3Overview of the Resource Scheduling Problem Project Management 6e.Overview of the Resource Scheduling ProblemResources and PrioritiesProject network times are not a schedule until resources have been assigned.The implicit assumption is that resources will be available in the required amounts when needed.Adding new projects requires making realistic judgments of resource availability and project durations.Cost estimates are not a budget until they have been time-phased.
4Project Planning Process Project Management 6e.Project Planning ProcessFIGURE 8.1
5The Resource Problem (cont’d) Project Management 6e.The Resource Problem (cont’d)Resource Smoothing (or Leveling)Involves attempting to even out varying demands on resources by using slack (delaying noncritical activities) to manage resource utilization when resources are adequate over the life of the project.Resource-Constrained SchedulingThe duration of a project may be increased by delaying the late start of some of its activities if resources are not adequate to meet peak demands.
6Types of Project Constraints Project Management 6e.Types of Project ConstraintsTechnical or Logic ConstraintsConstraints related to the networked sequence in which project activities must occur.Physical ConstraintsActivities that cannot occur in parallel or are affected by contractual or environmental conditions.Resource ConstraintsThe absence, shortage, or unique interrelationship and interaction characteristics of resources that require a particular sequencing of project activitiesKinds of Resource ConstraintsPeople, materials, equipment
8Classification of a Scheduling Problem Project Management 6e.Classification of a Scheduling ProblemClassification of ProblemUsing a priority matrix will help determine if the project is time or resource constrained.Time-Constrained ProjectMust be completed by an imposed date.Time is fixed, resources are flexible: additional resources are required to ensure project meets schedule.Resource-Constrained ProjectIs one in which the level of resources available cannot be exceeded.Resources are fixed, time is flexible: inadequate resources will delay the project.
9Resource Allocation Methods Project Management 6e.Resource Allocation MethodsLimiting AssumptionsSplitting activities is not allowed—once an activity is start, it is carried to completion.Level of resources used for an activity cannot be changed.Risk AssumptionsActivities with the most slack pose the least risk.Reduction of flexibility does not increase risk.The nature of an activity (easy, complex) doesn’t increase risk.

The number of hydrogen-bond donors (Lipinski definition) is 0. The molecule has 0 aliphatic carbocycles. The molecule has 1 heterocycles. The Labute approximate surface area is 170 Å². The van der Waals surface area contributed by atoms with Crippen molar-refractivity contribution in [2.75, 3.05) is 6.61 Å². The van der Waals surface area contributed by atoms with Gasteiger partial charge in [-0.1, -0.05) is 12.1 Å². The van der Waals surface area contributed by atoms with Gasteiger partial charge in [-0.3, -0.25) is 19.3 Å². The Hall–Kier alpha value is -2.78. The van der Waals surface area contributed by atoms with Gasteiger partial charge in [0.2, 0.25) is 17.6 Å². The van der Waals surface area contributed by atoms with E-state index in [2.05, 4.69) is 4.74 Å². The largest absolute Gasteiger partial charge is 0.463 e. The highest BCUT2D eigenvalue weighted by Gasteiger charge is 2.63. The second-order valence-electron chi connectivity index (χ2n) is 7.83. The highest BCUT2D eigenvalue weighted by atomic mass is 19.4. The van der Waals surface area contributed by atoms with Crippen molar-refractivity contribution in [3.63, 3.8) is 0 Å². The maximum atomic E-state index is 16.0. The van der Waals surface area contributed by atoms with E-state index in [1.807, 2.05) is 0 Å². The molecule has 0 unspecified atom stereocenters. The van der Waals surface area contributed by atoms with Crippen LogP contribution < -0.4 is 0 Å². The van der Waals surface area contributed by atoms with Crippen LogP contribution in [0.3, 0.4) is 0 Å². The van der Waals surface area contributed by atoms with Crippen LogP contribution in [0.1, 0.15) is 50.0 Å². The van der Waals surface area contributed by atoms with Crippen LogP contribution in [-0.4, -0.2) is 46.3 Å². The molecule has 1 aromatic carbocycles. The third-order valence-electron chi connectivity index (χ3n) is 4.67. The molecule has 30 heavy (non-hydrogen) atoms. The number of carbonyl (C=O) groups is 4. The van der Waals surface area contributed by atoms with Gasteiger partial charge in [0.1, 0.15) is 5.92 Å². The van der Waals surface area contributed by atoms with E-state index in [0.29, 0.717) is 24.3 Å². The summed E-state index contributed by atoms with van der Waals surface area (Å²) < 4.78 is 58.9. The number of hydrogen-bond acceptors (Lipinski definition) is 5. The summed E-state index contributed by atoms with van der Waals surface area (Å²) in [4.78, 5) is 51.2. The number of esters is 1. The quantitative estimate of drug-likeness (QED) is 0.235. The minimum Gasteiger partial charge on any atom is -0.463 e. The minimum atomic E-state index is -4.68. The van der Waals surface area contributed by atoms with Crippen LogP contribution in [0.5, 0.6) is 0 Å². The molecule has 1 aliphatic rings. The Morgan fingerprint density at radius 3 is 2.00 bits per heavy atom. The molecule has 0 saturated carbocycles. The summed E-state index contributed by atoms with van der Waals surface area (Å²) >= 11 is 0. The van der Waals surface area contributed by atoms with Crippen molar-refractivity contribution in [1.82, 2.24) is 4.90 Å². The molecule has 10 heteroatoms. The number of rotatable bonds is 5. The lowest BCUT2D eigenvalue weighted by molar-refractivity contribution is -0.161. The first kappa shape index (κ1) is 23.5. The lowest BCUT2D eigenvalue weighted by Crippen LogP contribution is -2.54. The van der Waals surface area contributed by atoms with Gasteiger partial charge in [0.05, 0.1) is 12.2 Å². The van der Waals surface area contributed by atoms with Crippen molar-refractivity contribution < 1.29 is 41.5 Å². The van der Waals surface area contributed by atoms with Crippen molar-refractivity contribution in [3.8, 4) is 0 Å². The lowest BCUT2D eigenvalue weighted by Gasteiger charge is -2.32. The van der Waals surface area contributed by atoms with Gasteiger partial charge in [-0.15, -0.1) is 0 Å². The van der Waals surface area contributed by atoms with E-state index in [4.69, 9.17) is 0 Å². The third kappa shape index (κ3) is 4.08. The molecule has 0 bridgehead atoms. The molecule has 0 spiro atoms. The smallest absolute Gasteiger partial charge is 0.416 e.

10Resource Allocation Methods (cont’d) Project Management 6e.Resource Allocation Methods (cont’d)Time-Constrained ProjectsMust be completed by an imposed date.Require use of leveling techniques that focus on balancing or smoothing resource demands.Use positive slack (delaying noncritical activities) to manage resource utilization over the duration of the project.Peak resource demands are reduced.Resources over the life of the project are reduced.Fluctuation in resource demand is minimized.
12Resource Allocation Methods (cont’d) Project Management 6e.Resource Allocation Methods (cont’d)Resource Demand Leveling Techniques for Time-Constrained ProjectsAdvantagesPeak resource demands are reduced.Resources over the life of the project are reduced.Fluctuation in resource demand is minimized.DisadvantagesLoss of flexibility that occurs from reducing slack.Increases in the criticality of all activities.
13Resource Allocation Methods (cont’d) Project Management 6e.Resource Allocation Methods (cont’d)Resource-Constrained ProjectsResources are limited in quantity or availability.Activities are scheduled using heuristics (rules-of-thumb) that focus on:Minimum slackSmallest (least) durationLowest activity identification numberThe parallel method is used to apply heuristicsAn iterative process starting at the first time period of the project and scheduling period-by-period the start of any activities using the three priority rules.
14Resource-Constrained Schedule through Period 2–3 Project Management 6e.Resource-Constrained Schedule through Period 2–3FIGURE 8.4
15Resource-Constrained Schedule through Period 2–3 Project Management 6e.Resource-Constrained Schedule through Period 2–3FIGURE 8.4 (cont’d)